Emma Street,PR and social media volunteer for Lincoln Book Festival, writes:
Wednesday night at the Collection was a ‘steal’ for the audience members who were presented with a ‘killer’ introduction of three, for the price of two authors. The Victorian era has always been a source of fascination among readers of crime – among the many novels that were written, you also have the real-life cases of Jack the Ripper and other notorious criminals. Issues arising from the novels discussed touched on copyrighting and censorship – a real threat to any authors in the audience.
Claire Harman’s novel “Murder by the Book” broaches crime and historical fiction, to piece together the death of Lord William Russell. The whole of London was scandalised by the murder of a famous and important Lord in his bed at night, but behind the murder was a best-selling crime novel and various plays based on the text. The question at the heart of the story: could a work of fiction do real harm?
At a time when crime was associated with the lower classes, who were mobilising and beginning to gain an education through reading – the crime stories published in the press were growing in number. At a time of no copyright laws, one of the ‘crimes’ for authors was the stealing of their texts and use for plays without their permission. These plays were cited as influential in making young boys want to be like notorious Jack Sheppard – by creating a romanticised and glamorised version of events.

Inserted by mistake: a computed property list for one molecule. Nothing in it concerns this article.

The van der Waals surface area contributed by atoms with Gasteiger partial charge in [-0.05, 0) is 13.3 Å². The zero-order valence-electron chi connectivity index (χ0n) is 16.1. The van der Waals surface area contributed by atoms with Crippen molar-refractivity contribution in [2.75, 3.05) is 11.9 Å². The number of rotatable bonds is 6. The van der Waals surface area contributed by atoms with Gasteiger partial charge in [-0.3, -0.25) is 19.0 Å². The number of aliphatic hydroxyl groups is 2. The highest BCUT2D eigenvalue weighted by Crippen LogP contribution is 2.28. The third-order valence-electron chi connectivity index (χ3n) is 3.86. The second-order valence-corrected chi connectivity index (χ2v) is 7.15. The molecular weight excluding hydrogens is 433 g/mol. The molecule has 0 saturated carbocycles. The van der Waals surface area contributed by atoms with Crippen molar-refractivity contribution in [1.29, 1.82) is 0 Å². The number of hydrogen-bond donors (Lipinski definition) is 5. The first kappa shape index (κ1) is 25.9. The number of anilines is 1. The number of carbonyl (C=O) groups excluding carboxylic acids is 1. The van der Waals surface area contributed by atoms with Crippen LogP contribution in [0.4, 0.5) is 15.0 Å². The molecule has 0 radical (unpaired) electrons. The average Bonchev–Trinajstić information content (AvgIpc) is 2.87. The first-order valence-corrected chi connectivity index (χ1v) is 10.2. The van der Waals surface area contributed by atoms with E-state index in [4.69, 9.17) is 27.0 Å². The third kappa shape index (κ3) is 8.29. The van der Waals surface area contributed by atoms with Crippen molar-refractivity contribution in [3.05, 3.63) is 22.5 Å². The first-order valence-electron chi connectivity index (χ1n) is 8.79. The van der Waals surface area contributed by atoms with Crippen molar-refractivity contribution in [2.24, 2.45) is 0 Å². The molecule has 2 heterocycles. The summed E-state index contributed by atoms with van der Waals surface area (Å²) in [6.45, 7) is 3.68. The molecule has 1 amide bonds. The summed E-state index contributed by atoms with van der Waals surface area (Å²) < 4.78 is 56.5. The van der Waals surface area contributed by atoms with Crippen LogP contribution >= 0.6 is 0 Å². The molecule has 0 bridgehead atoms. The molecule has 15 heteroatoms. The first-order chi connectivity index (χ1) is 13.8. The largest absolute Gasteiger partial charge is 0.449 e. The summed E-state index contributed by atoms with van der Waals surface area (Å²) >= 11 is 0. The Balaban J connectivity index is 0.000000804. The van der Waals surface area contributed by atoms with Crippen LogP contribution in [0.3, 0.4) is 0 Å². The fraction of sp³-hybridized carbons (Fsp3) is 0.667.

“Books and plays were immortalising criminals” and encouraging people to have a blurred version of fact and fiction, right and wrong. Claire Harman’s talk on a murder and the mystery surrounding the issue of censorship in a time of no copyright, was wildly successful – with queues afterwards for signings of her book.
Ambrose Parry, AKA Chris Brookmyre and Dr Marisa Haetzman, were up next to discuss their ‘killer’ mix of fact and fiction to create “The Way of all Flesh” and start their historical crime series. The novel is based around medical student, Will Raven, and former housemaid, Sarah Fisher, who find themselves in Edinburgh’s underworld to find out who is responsible for a series of deaths.
Intriguingly, the married couple make an almost tense pairing when it comes to writing – with acclaimed author, Chris, wanting to embellish and dramatise the story, but anaesthetist, Marisa, wanting to focus on the facts and have a scientific perspective over the story. What comes of this pairing is a delightful blend of fact and fiction, with a villain based on a real-life medical professional who committed murders, and a look into the historical development of chloroform.
“As a writer you’re like a vampire, you’re always waiting for the next story”. – Chris Brookmyre. It may have taken them a while to realise their book was destined to be a crime novel, but they did know it was crucial to look at women of the time and base experiences in the book on real cases. Especially when it came to discussing the controversy surrounding chloroform and midwifery, as giving birth was seen to be divinely ordained and something that shouldn’t be interfered with.
If Words Could Kill was a wonderful night treading lightly between fact and fiction, touching on the historical time of the Victorian era and looking at crime and science. Massive thanks go to: Claire Harman, an award-winning biographer and author of the best-selling “Jane’s Fame: How Jane Austen Conquered the World”, and Ambrose Parry, whose book “The Way of all Flesh” is long-listed for the Mcllvanney Prize.
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